July 31, 2010

"Is Italy Too Italian?"

"Is Italy Too Italian?" asks David Segal in the NYT, as he, in part, lays out the usual chatter from economists about how Italy is doomed because it hasn't embraced globalization fully enough, chatter I've been reading for the last 35 years about how Italy is going to collapse because it's not getting with the program. Segal's article contrasts an Italian mill owner who is crusading for a truth-in-labeling law that would require that garments labeled "Made in Italy" be actually, you know, made in Italy versus the advice of global economists:
Economists said that Mr. Barbera had a point, but they also said that worrying about this issue was like fretting about the head cold of a patient with Stage 3 cancer. They see a country with a service sector dominated by guilds, which don’t just overcharge but also raise the barriers to entry for the millions in ill-fated manufacturing jobs who might otherwise find work as, for instance, taxi drivers. They see a timid entrepreneur class. They see a political system in the thrall of the older voters who want to keep what they have, even if it dooms the nation to years of stasis.

They see a society whose best and brightest are leaving and not being replaced by immigrants, because Italy has so little upward mobility to offer.

If economists were running things in Italy, all those "millions in ill-fated manufacturing jobs" would already have had to "otherwise find work as, for instance, taxi drivers." And the rest could have gotten jobs at fast food restaurants.

Why won't Italians get with the program and outsource their entire manufacturing base to China and their Italian restaurant industry to Taco Bell?

Subversively, however, Segal stops to note that, no matter how badly Italy violates Contemporary Economic Theory 101 by refusing to go down the cheap labor route, his lying eyes tell him the place looks pretty good. He describes Signor Barbera's mill, which produces the world's finest wool fabric for men's suits, in loving detail. And, Italy hasn't blown up the world economy, at least not yet:
Since the economic crisis began, this country has regularly turned up on the informal list of Nations That Worry Europe. ... Study the numbers and you will find symptoms of distress that look a lot like those of Greece. Public sector debt amounts to roughly 118 percent of the gross domestic product, nearly identical to Greece. And like Greece, Italy is trying to ease fears in the euro zone and elsewhere with an austerity package, one intended to cut the deficit in half, to 2.7 percent of G.D.P., by 2012.

But dig a little deeper and the similarities end. The Italians, unlike the Greeks, are born savers, and much of the Italian debt is owned by the Italians. That means that unlike Greece, which will be sending a sizable percentage of its G.D.P. to foreign creditors for a generation to come, Italy is basically in hock to its own citizens.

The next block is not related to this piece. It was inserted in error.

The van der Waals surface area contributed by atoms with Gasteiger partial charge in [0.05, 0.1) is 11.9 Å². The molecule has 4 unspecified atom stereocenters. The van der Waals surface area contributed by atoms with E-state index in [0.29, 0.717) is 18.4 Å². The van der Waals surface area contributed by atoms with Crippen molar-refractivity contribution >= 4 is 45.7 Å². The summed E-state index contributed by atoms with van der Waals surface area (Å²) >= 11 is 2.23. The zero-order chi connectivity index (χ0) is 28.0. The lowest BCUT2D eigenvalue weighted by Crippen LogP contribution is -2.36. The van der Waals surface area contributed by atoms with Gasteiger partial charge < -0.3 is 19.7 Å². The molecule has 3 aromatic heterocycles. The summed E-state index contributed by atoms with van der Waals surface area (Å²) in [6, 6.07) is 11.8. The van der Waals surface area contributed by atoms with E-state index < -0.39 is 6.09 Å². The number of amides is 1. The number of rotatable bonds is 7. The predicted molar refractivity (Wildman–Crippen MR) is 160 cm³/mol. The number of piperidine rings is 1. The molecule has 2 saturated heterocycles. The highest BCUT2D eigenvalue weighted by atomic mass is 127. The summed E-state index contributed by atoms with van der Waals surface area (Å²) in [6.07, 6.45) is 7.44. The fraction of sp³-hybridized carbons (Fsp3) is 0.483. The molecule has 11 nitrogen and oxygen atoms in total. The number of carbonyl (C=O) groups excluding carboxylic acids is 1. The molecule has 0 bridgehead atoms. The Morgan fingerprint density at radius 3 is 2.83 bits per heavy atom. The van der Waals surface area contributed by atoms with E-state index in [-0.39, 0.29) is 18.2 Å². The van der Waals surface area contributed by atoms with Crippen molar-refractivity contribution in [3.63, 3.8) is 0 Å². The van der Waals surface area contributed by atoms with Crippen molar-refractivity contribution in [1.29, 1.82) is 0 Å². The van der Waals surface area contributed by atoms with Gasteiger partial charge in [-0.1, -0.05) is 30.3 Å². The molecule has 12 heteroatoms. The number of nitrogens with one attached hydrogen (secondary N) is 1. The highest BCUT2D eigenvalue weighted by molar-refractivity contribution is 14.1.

“I know that in the States, all Mediterranean countries get lumped together,” says Carlo Altomonte, an economist with Bocconi University in Milan. “But Italy’s problem isn’t that we have a lot of debt. It’s that we don’t grow.”  ...

A sclerotic job market is a major reason that the Italian economy has been all but dormant for the past decade, growing far more slowly than its European peers. And this is a country that never had a housing bust or a major bank crisis.

They've haven't? That's downright un-American of them.
So how does Italy keep going? Given the numbers, you expect it to be flat on its back. But when you visit, there are hardly any signs of despair ...

One answer is the black economy, say economists. Roughly one-quarter of Italy’s G.D.P. is off the books. When you inquire about the cause and persistence of this longstanding fact of life, people here say that most Italians have little sense of national identity, an obstacle to a system of national taxation. The country didn’t really begin to transcend its clannish roots and regional dialects until after World War II; even today, displays of national pride are reserved for World Cup victories and little else....
The suspicion of Italians when it comes to extra-familial institutions explains why many here care more about protecting what they have than enhancing their wealth. Most Italians live less than a mile or two from their parents and stay there, often for financial benefits like cash and in-kind services like day care.

Something needs to be done about this!
It’s an insularity that runs all the way up to the corporate suites. The first goal of many entrepreneurs here isn’t growth, so much as keeping the business in the family. For a company to really expand, it needs capital, but that means giving up at least some control. So thousands of companies here remain stubbornly small — all of which means Italy is a haven for artisans but is in a lousy position to play the global domination game.